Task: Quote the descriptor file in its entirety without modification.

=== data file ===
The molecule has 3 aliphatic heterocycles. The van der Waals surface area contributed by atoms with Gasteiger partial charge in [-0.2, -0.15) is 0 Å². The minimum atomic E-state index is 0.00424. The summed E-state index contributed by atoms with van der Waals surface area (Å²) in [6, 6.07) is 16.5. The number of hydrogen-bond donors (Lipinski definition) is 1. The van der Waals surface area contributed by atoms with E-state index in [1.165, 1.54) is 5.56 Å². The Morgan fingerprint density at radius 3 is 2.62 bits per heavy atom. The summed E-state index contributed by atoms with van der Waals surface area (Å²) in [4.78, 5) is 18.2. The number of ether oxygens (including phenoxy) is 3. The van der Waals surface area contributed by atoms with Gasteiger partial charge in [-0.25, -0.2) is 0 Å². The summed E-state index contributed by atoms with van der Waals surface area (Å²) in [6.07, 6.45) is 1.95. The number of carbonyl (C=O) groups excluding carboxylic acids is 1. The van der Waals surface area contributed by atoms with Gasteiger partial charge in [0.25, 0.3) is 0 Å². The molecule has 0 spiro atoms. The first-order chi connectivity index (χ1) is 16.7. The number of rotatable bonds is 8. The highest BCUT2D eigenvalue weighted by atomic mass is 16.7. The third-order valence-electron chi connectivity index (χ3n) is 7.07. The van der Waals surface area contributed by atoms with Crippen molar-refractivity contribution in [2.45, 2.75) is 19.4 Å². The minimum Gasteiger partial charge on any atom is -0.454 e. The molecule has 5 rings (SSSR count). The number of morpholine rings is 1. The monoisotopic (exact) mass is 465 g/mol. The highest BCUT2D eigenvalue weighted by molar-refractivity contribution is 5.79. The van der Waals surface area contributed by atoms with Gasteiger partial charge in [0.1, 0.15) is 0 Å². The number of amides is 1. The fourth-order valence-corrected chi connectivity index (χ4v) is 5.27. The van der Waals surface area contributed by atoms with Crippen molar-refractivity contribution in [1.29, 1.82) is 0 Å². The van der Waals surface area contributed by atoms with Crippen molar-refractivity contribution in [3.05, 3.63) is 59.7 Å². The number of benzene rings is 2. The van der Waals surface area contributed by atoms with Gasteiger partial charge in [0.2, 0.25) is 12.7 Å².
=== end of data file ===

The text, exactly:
The molecule has 3 aliphatic heterocycles. The van der Waals surface area contributed by atoms with Gasteiger partial charge in [-0.2, -0.15) is 0 Å². The minimum atomic E-state index is 0.00424. The summed E-state index contributed by atoms with van der Waals surface area (Å²) in [6, 6.07) is 16.5. The number of hydrogen-bond donors (Lipinski definition) is 1. The van der Waals surface area contributed by atoms with E-state index in [1.165, 1.54) is 5.56 Å². The Morgan fingerprint density at radius 3 is 2.62 bits per heavy atom. The summed E-state index contributed by atoms with van der Waals surface area (Å²) in [4.78, 5) is 18.2. The number of ether oxygens (including phenoxy) is 3. The van der Waals surface area contributed by atoms with Gasteiger partial charge in [-0.25, -0.2) is 0 Å². The summed E-state index contributed by atoms with van der Waals surface area (Å²) in [6.07, 6.45) is 1.95. The number of carbonyl (C=O) groups excluding carboxylic acids is 1. The van der Waals surface area contributed by atoms with Gasteiger partial charge in [0.25, 0.3) is 0 Å². The molecule has 0 spiro atoms. The first-order chi connectivity index (χ1) is 16.7. The number of rotatable bonds is 8. The highest BCUT2D eigenvalue weighted by atomic mass is 16.7. The third-order valence-electron chi connectivity index (χ3n) is 7.07. The van der Waals surface area contributed by atoms with Crippen molar-refractivity contribution in [2.45, 2.75) is 19.4 Å². The minimum Gasteiger partial charge on any atom is -0.454 e. The molecule has 5 rings (SSSR count). The number of morpholine rings is 1. The monoisotopic (exact) mass is 465 g/mol. The highest BCUT2D eigenvalue weighted by molar-refractivity contribution is 5.79. The van der Waals surface area contributed by atoms with Gasteiger partial charge in [0.1, 0.15) is 0 Å². The number of amides is 1. The fourth-order valence-corrected chi connectivity index (χ4v) is 5.27. The van der Waals surface area contributed by atoms with Crippen molar-refractivity contribution in [1.29, 1.82) is 0 Å². The van der Waals surface area contributed by atoms with Crippen molar-refractivity contribution in [3.05, 3.63) is 59.7 Å². The number of benzene rings is 2. The van der Waals surface area contributed by atoms with Gasteiger partial charge in [0.2, 0.25) is 12.7 Å².